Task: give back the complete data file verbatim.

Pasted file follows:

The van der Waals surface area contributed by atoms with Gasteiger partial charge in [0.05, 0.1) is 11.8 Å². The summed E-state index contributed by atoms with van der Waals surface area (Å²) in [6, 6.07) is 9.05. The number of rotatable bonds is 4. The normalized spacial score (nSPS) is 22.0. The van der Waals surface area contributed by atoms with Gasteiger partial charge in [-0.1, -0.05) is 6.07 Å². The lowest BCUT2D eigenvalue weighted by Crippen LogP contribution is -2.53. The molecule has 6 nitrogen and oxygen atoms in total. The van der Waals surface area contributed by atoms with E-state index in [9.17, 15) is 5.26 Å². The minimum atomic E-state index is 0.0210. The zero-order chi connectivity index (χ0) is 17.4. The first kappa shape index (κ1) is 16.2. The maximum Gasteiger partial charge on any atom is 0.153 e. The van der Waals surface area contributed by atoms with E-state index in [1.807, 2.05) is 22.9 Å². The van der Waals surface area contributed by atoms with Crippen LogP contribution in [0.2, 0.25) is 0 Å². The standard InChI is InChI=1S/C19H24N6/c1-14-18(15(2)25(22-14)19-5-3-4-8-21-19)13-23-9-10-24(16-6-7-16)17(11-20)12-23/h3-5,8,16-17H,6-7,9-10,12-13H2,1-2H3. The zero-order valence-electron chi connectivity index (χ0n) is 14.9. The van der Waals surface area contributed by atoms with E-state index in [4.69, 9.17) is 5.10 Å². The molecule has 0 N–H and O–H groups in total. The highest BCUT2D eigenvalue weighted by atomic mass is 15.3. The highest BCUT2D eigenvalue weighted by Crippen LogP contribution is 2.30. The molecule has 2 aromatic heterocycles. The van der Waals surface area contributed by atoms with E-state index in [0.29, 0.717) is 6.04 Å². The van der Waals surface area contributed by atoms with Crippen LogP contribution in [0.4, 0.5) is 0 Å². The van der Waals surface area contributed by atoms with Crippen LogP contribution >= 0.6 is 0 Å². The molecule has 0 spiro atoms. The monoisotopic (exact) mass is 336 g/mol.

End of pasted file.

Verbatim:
The van der Waals surface area contributed by atoms with Gasteiger partial charge in [0.05, 0.1) is 11.8 Å². The summed E-state index contributed by atoms with van der Waals surface area (Å²) in [6, 6.07) is 9.05. The number of rotatable bonds is 4. The normalized spacial score (nSPS) is 22.0. The van der Waals surface area contributed by atoms with Gasteiger partial charge in [-0.1, -0.05) is 6.07 Å². The lowest BCUT2D eigenvalue weighted by Crippen LogP contribution is -2.53. The molecule has 6 nitrogen and oxygen atoms in total. The van der Waals surface area contributed by atoms with E-state index in [9.17, 15) is 5.26 Å². The minimum atomic E-state index is 0.0210. The zero-order chi connectivity index (χ0) is 17.4. The first kappa shape index (κ1) is 16.2. The maximum Gasteiger partial charge on any atom is 0.153 e. The van der Waals surface area contributed by atoms with E-state index in [1.807, 2.05) is 22.9 Å². The van der Waals surface area contributed by atoms with Crippen LogP contribution in [0.2, 0.25) is 0 Å². The standard InChI is InChI=1S/C19H24N6/c1-14-18(15(2)25(22-14)19-5-3-4-8-21-19)13-23-9-10-24(16-6-7-16)17(11-20)12-23/h3-5,8,16-17H,6-7,9-10,12-13H2,1-2H3. The zero-order valence-electron chi connectivity index (χ0n) is 14.9. The van der Waals surface area contributed by atoms with E-state index in [4.69, 9.17) is 5.10 Å². The molecule has 0 N–H and O–H groups in total. The highest BCUT2D eigenvalue weighted by atomic mass is 15.3. The highest BCUT2D eigenvalue weighted by Crippen LogP contribution is 2.30. The molecule has 2 aromatic heterocycles. The van der Waals surface area contributed by atoms with E-state index in [0.29, 0.717) is 6.04 Å². The van der Waals surface area contributed by atoms with Crippen LogP contribution in [0.4, 0.5) is 0 Å². The van der Waals surface area contributed by atoms with Crippen LogP contribution >= 0.6 is 0 Å². The molecule has 0 spiro atoms. The monoisotopic (exact) mass is 336 g/mol.